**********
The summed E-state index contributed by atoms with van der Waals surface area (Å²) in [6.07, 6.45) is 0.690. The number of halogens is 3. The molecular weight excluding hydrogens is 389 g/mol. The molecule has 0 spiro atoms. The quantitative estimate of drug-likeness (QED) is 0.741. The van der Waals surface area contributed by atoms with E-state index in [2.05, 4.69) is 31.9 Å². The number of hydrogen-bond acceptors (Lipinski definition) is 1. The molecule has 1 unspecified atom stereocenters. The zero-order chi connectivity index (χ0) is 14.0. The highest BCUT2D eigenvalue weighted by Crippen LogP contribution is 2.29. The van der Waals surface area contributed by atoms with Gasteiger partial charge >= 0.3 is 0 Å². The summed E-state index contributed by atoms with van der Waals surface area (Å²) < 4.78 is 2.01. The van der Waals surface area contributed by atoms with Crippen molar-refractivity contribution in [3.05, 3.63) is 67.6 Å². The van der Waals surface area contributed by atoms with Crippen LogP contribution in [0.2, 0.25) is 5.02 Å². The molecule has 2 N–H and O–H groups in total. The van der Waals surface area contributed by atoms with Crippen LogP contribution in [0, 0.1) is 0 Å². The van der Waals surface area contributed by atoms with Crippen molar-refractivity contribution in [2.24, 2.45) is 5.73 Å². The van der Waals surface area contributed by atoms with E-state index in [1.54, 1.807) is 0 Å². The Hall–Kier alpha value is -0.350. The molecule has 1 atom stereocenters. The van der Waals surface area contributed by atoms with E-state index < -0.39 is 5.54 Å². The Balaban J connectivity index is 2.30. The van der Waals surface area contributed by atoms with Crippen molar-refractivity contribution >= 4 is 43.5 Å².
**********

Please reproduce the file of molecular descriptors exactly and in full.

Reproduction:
The summed E-state index contributed by atoms with van der Waals surface area (Å²) in [6.07, 6.45) is 0.690. The number of halogens is 3. The molecular weight excluding hydrogens is 389 g/mol. The molecule has 0 spiro atoms. The quantitative estimate of drug-likeness (QED) is 0.741. The van der Waals surface area contributed by atoms with E-state index in [2.05, 4.69) is 31.9 Å². The number of hydrogen-bond acceptors (Lipinski definition) is 1. The molecule has 1 unspecified atom stereocenters. The zero-order chi connectivity index (χ0) is 14.0. The highest BCUT2D eigenvalue weighted by Crippen LogP contribution is 2.29. The van der Waals surface area contributed by atoms with Gasteiger partial charge >= 0.3 is 0 Å². The summed E-state index contributed by atoms with van der Waals surface area (Å²) < 4.78 is 2.01. The van der Waals surface area contributed by atoms with Crippen molar-refractivity contribution in [3.05, 3.63) is 67.6 Å². The van der Waals surface area contributed by atoms with Crippen LogP contribution in [0.2, 0.25) is 5.02 Å². The molecule has 2 N–H and O–H groups in total. The van der Waals surface area contributed by atoms with Crippen LogP contribution in [0, 0.1) is 0 Å². The van der Waals surface area contributed by atoms with Crippen molar-refractivity contribution in [2.24, 2.45) is 5.73 Å². The van der Waals surface area contributed by atoms with E-state index in [1.54, 1.807) is 0 Å². The Hall–Kier alpha value is -0.350. The molecule has 1 atom stereocenters. The van der Waals surface area contributed by atoms with E-state index < -0.39 is 5.54 Å². The Balaban J connectivity index is 2.30. The van der Waals surface area contributed by atoms with Crippen molar-refractivity contribution >= 4 is 43.5 Å².